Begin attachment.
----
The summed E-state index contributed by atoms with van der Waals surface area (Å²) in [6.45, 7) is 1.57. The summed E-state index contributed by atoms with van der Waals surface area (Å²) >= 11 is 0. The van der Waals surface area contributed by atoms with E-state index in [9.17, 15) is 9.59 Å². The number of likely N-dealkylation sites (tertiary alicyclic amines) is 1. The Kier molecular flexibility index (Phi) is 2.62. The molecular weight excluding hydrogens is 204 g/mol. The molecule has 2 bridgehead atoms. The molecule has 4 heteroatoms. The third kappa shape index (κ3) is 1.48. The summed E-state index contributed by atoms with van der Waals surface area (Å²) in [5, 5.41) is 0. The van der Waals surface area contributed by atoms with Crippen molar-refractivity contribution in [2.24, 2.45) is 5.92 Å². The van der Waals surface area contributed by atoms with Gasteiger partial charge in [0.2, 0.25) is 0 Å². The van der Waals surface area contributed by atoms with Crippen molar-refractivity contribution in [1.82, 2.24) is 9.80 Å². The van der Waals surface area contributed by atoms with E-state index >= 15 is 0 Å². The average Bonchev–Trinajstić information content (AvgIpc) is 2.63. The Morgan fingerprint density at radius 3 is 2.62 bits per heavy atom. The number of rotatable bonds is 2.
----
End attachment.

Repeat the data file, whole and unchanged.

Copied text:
The summed E-state index contributed by atoms with van der Waals surface area (Å²) in [6.45, 7) is 1.57. The summed E-state index contributed by atoms with van der Waals surface area (Å²) >= 11 is 0. The van der Waals surface area contributed by atoms with E-state index in [9.17, 15) is 9.59 Å². The number of likely N-dealkylation sites (tertiary alicyclic amines) is 1. The Kier molecular flexibility index (Phi) is 2.62. The molecular weight excluding hydrogens is 204 g/mol. The molecule has 2 bridgehead atoms. The molecule has 4 heteroatoms. The third kappa shape index (κ3) is 1.48. The summed E-state index contributed by atoms with van der Waals surface area (Å²) in [5, 5.41) is 0. The van der Waals surface area contributed by atoms with Crippen molar-refractivity contribution in [2.24, 2.45) is 5.92 Å². The van der Waals surface area contributed by atoms with Gasteiger partial charge in [0.2, 0.25) is 0 Å². The van der Waals surface area contributed by atoms with Crippen molar-refractivity contribution in [1.82, 2.24) is 9.80 Å². The van der Waals surface area contributed by atoms with E-state index >= 15 is 0 Å². The average Bonchev–Trinajstić information content (AvgIpc) is 2.63. The Morgan fingerprint density at radius 3 is 2.62 bits per heavy atom. The number of rotatable bonds is 2.